Christopher Morris is director of MBA career management at the Wharton School at the University of Pennsylvania. Although he has only been at Wharton for two and a half years, he has more than 10 years of MBA recruiting and program administration experience. Advertisement
He headed admissions from 1995 to 1996 at the Johnson Graduate School of Management at Cornell University, while he was earning his MBA there. After Cornell, he was a brand manager at Procter & Gamble (PG ) and then marketing manager at Campbell Soup (CPB ) before arriving at Wharton in 2003.
At Wharton, 90% of the 1,615 2005 graduates who were seeking a job had an offer by graduation -- up from 86% the year before. The average starting salary was $100,000. Morris says the market is particularly strong right now, especially for those graduates entering financial services and consulting. He recently spoke with BusinessWeek correspondent Helena Oh. Here is an edited excerpt of their conversation:
What trends do you see in the job market? One of the biggest trends is the expanded global competition in hiring (see BW Online, 5/10/05, "Getting Serious About Studying Abroad"). We're certainly taking every opportunity to give students a global education with hands-on opportunities.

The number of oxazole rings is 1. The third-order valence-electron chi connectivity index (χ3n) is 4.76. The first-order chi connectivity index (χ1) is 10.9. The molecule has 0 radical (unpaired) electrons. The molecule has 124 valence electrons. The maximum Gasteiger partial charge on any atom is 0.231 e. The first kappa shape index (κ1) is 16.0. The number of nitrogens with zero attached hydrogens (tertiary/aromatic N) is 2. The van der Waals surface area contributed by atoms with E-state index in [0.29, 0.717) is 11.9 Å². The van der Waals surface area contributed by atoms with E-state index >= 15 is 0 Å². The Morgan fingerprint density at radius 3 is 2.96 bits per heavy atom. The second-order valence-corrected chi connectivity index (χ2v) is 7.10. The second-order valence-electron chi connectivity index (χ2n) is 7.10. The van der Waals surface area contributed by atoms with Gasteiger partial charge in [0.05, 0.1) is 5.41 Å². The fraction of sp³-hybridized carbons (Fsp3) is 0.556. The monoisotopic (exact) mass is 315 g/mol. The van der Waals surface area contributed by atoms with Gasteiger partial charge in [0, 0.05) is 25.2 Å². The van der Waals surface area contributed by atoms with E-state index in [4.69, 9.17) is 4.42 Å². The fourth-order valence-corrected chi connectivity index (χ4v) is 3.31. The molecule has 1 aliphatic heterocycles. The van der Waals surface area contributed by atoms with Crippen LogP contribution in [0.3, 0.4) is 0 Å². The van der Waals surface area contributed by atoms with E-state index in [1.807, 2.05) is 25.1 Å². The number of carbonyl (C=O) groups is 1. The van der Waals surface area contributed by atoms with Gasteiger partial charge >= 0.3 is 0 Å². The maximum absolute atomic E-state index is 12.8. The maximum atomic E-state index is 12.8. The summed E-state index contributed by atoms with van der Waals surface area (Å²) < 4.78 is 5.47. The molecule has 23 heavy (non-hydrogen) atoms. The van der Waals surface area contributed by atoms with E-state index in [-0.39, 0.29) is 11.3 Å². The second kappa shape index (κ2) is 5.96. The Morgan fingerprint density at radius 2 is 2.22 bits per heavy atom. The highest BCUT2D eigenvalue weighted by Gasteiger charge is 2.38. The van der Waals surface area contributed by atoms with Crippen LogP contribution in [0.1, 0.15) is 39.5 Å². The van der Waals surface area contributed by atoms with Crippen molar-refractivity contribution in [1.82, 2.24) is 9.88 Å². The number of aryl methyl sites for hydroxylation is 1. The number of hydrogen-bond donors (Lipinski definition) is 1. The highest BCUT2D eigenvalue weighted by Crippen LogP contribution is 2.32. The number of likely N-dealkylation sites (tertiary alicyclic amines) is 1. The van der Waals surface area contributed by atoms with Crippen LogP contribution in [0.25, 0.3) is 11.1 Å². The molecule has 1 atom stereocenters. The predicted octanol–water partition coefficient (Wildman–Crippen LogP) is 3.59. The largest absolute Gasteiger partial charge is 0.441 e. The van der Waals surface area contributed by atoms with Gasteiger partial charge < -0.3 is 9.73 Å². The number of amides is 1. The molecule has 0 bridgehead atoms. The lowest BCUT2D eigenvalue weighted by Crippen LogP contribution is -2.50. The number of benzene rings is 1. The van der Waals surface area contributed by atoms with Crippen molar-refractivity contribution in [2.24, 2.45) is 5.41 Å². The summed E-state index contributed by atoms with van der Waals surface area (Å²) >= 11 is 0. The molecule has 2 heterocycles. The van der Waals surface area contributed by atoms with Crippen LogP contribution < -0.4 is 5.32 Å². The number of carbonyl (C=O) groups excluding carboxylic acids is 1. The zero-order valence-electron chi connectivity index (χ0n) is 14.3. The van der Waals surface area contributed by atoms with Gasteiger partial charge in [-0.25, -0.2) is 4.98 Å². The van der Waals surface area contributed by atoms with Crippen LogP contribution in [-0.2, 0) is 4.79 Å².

Our Global Consulting Practicum (GCP) allows students to work as consultants for a small business in a developing country. The Global Immersion Program offers about 40 students the chance to take a three-week tour of a particular region.
Most recently, a group went to India with an associate director in career management. They visited three or four companies a day in each of the major Indian cities and met with the Prime Minister and Finance Minister of the country. They now understand not only the business but [the] political side of the economy as well.
What sort of help do you offer students before they arrive on campus? In August and September, we educate students about different industries and opportunities to narrow down their search (see BW Online, 5/23/05, "Stepping Onto the Right Career Path"). We try to show them the realities of...